National Post (Latest Edition)

Building the 413 should be a no-brainer

- Brian Lilley Postmedia News Brian Lilley is a columnist for Sun Media

It’s a highway that has been talked about for 20 years but never built. The badly-needed highway is opposed by vested interests — many in the media — but supported by the public.

The GTA West Corridor, often called Highway 413 now, was under considerat­ion by PC and Liberal government­s from 2002 until the Wynne government shelved the project in February 2018.

“Ontario has accepted an expert advisory panel’s recommenda­tion that a proposed highway in the GTA West corridor is not the best way to address changing transporta­tion needs,” the ministry of transporta­tion said in a statement at the time.

A few months later, the project was back on the books after the Progressiv­e Conservati­ves won the provincial election and Doug Ford was named premier. In an election where Ford ran a campaign with very few specific promises, building the GTA West corridor was one of them.

The proposed route would run westward from Highway 400 — just south of King Road in Vaughan — scooping under Bolton and Caledon before heading south at Mississaug­a Road and connecting with Highways 401 and 407, near Winston Churchill Boulevard

The four- to six-lane highway, with a transit corridor, will take congestion off the 401, the busiest highway in North America.

It should be a no-brainer; sadly, it’s not.

With the environmen­tal assessment proceeding and the project receiving full support from the government, the campaign to stop it is on. Well-heeled environmen­tal groups have launched a political campaign targeting elected officials and the public.

Media campaigns against the highway have also been strong and at times gone well beyond opposing the highway.

A front-page story in the Toronto Star — with the headline Friends with Benefits — resorted to racial stereotype­s of Italians with the layout, graphics and storytelli­ng looking more like something you would see in a story about Mafia family business than that of land developers. It tried to paint a picture of home builders getting special favours from the Ford government.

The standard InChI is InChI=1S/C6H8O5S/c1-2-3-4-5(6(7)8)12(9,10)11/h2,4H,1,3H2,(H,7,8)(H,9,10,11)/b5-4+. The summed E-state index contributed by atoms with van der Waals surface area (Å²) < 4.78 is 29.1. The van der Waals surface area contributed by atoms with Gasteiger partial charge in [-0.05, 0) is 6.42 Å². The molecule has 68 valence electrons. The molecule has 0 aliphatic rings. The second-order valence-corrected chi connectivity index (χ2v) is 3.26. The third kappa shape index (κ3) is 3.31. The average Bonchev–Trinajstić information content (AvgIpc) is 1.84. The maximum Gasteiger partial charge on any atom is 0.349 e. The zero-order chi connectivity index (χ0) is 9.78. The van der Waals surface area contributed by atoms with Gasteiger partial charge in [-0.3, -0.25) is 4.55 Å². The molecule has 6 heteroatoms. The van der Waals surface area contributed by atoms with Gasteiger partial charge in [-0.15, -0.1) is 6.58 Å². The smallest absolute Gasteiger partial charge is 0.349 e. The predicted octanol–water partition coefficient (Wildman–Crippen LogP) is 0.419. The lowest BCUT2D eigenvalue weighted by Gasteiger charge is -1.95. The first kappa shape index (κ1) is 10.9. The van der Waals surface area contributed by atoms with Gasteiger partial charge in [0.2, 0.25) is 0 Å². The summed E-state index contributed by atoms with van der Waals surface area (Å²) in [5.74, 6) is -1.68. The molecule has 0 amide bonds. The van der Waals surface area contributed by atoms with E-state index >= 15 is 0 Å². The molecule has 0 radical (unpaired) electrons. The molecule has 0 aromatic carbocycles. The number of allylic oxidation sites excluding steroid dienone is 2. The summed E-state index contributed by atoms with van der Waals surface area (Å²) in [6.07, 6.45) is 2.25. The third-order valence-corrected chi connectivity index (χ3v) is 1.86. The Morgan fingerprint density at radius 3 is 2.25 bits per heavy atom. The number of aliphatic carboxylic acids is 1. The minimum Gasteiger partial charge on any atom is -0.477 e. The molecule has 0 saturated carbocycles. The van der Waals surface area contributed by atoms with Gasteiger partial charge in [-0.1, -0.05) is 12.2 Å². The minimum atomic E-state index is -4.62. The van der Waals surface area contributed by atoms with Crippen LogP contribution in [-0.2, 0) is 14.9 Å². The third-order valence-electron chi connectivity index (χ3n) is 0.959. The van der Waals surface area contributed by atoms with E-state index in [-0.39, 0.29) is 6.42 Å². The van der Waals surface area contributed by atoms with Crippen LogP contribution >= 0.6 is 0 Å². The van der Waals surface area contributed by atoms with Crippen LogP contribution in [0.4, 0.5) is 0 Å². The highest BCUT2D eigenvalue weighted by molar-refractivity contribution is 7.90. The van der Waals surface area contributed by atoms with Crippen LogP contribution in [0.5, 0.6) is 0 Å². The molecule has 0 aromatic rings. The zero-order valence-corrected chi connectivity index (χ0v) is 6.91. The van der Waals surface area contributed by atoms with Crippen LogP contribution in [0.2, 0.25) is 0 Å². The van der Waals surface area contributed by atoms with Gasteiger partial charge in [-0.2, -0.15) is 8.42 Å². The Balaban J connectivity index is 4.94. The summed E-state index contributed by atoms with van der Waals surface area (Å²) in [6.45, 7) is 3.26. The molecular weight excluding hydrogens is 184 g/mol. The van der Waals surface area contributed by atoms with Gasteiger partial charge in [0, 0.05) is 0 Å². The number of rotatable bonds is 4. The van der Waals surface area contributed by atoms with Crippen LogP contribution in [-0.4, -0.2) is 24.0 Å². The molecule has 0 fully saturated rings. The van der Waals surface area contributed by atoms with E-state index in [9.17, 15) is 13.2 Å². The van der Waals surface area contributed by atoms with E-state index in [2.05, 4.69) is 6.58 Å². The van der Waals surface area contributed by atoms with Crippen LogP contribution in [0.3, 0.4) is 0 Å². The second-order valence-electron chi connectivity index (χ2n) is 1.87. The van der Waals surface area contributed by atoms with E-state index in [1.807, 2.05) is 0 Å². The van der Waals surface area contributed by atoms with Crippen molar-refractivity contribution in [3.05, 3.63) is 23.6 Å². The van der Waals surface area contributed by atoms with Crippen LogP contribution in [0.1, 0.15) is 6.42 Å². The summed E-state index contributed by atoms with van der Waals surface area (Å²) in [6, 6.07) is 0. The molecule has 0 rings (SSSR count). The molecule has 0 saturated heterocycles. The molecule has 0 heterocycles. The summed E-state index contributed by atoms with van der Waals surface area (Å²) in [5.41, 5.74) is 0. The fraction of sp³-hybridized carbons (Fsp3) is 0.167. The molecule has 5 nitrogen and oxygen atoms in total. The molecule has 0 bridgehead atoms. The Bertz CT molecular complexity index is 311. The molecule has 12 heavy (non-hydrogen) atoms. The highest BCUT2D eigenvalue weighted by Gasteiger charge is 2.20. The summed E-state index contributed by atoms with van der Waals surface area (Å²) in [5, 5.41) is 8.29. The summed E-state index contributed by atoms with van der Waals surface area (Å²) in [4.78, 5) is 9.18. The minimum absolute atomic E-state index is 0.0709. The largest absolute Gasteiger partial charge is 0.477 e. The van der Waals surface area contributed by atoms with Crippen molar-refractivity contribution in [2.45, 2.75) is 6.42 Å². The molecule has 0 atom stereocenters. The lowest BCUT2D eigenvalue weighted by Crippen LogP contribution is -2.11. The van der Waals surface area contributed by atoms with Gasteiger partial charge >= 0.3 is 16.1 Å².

Truth be told, some of the developers who own land required for the project could stand to lose money from the highway winding its way across their lands: fewer homes built, less profitable homes built, opportunit­y lost — that’s the reality.

What’s also true is that this highway needs to be built to ease congestion and to be ready for growth over the next several decades.

Yet, mayors and councils in Vaughan, Mississaug­a and Brampton have all voted to oppose the highway after strongly supporting it for years. The latest polling on the issue would suggest those city councils and their mayors are offside with the public when it comes to building the 413.

A poll commission­ed by the trades union LIUNA shows that across the province, 57 per cent support the idea of a new highway when told the project is “critical highway infrastruc­ture that will be increasing­ly needed due to the population growth.” After being told what both supporters and opponents of the highway have had to say about the project, support

remained at 55 per cent for building the 413.

Across the GTA, support for the highway was even stronger, ranging from a low of 57 per cent in Toronto to a high of 67 per cent in the regions of Peel and Halton. Support ran across political lines as well with 66 per cent of PC voters saying they backed the new highway, 60 per cent of Liberals offering support, and even 54 per cent of NDP voters supporting it.

Opposition to Highway 413 is less than half, at times a third, when compared with the level of support. That’s probably because the people who most support it live with the crowded highways and commutes already, know the growth that is coming, and are less likely to use public transit if they can avoid it in the POST-COVID future.

The Greater Toronto-hamilton Area is expected to grow from a current population of roughly 6.5 million people to more than 11.1 million by 2051. Peel and York regions alone are expected to add two million people to their ranks, according to the province’s official growth plan.

Having that many people in one region requires housing, and it requires infrastruc­ture — like highways — in order to make society work. Based on an industry average of 2.5 people per home, that means Peel and York alone will need 800,000 new homes over the next 30 years and the infrastruc­ture to support that growth.

There is a segment of the environmen­tal movement that believes we should stop all outward developmen­t. That simply isn’t feasible in a growing area like the GTA where families want a variety of options for their living space and the ability to get to and from work in a reasonable amount of time.

We’ve heard ad nauseam about the cost of congested roads and commute times to the economy and the strain on family life. It’s for all of these reasons that this highway makes sense.

The opponents of Highway 413 may be able to convince councillor­s to pass motions against the highway, they may be willing to stoop to using ethnic stereotype­s to smear some in support of the project, but that won’t be the final say.

Voters will get the last say at the ballot box and based on what they are saying now, they see the need to plan for this highway.


 ?? FRANK GUNN / THE CANADIAN PRESS FILES ?? Easing congestion on highways in the GTA along with being ready for expected population growth in future decades
are why the proposed Highway 413, also known as the GTA West Corridor, should be built, Brian Lilley writes.
FRANK GUNN / THE CANADIAN PRESS FILES Easing congestion on highways in the GTA along with being ready for expected population growth in future decades are why the proposed Highway 413, also known as the GTA West Corridor, should be built, Brian Lilley writes.

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